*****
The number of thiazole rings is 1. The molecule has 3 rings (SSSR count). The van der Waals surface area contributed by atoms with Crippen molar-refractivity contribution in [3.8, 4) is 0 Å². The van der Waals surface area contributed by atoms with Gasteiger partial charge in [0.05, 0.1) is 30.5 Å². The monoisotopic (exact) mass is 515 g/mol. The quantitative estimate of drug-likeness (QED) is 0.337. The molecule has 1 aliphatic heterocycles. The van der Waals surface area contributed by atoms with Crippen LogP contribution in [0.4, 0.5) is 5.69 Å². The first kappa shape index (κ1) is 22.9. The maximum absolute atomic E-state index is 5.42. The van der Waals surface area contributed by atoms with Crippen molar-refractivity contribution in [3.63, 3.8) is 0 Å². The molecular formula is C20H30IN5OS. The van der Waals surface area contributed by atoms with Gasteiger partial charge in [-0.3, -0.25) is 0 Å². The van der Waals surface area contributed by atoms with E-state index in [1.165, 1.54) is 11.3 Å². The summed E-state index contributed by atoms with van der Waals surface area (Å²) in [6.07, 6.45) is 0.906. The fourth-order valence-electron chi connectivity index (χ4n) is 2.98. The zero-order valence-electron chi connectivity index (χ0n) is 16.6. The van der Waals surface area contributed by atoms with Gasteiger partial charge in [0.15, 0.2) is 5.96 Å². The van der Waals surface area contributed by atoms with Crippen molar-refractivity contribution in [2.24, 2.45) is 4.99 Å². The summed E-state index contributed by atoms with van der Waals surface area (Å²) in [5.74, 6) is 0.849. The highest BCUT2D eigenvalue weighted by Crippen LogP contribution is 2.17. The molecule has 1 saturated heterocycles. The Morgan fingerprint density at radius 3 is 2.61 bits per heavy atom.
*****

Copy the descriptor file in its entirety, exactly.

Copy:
The number of thiazole rings is 1. The molecule has 3 rings (SSSR count). The van der Waals surface area contributed by atoms with Crippen molar-refractivity contribution in [3.8, 4) is 0 Å². The van der Waals surface area contributed by atoms with Gasteiger partial charge in [0.05, 0.1) is 30.5 Å². The monoisotopic (exact) mass is 515 g/mol. The quantitative estimate of drug-likeness (QED) is 0.337. The molecule has 1 aliphatic heterocycles. The van der Waals surface area contributed by atoms with Crippen LogP contribution in [0.4, 0.5) is 5.69 Å². The first kappa shape index (κ1) is 22.9. The maximum absolute atomic E-state index is 5.42. The van der Waals surface area contributed by atoms with Crippen molar-refractivity contribution in [3.63, 3.8) is 0 Å². The molecular formula is C20H30IN5OS. The van der Waals surface area contributed by atoms with Gasteiger partial charge in [-0.3, -0.25) is 0 Å². The van der Waals surface area contributed by atoms with E-state index in [1.165, 1.54) is 11.3 Å². The summed E-state index contributed by atoms with van der Waals surface area (Å²) in [6.07, 6.45) is 0.906. The fourth-order valence-electron chi connectivity index (χ4n) is 2.98. The zero-order valence-electron chi connectivity index (χ0n) is 16.6. The van der Waals surface area contributed by atoms with Gasteiger partial charge in [0.15, 0.2) is 5.96 Å². The van der Waals surface area contributed by atoms with Crippen molar-refractivity contribution in [2.24, 2.45) is 4.99 Å². The summed E-state index contributed by atoms with van der Waals surface area (Å²) in [5.74, 6) is 0.849. The highest BCUT2D eigenvalue weighted by Crippen LogP contribution is 2.17. The molecule has 1 saturated heterocycles. The Morgan fingerprint density at radius 3 is 2.61 bits per heavy atom.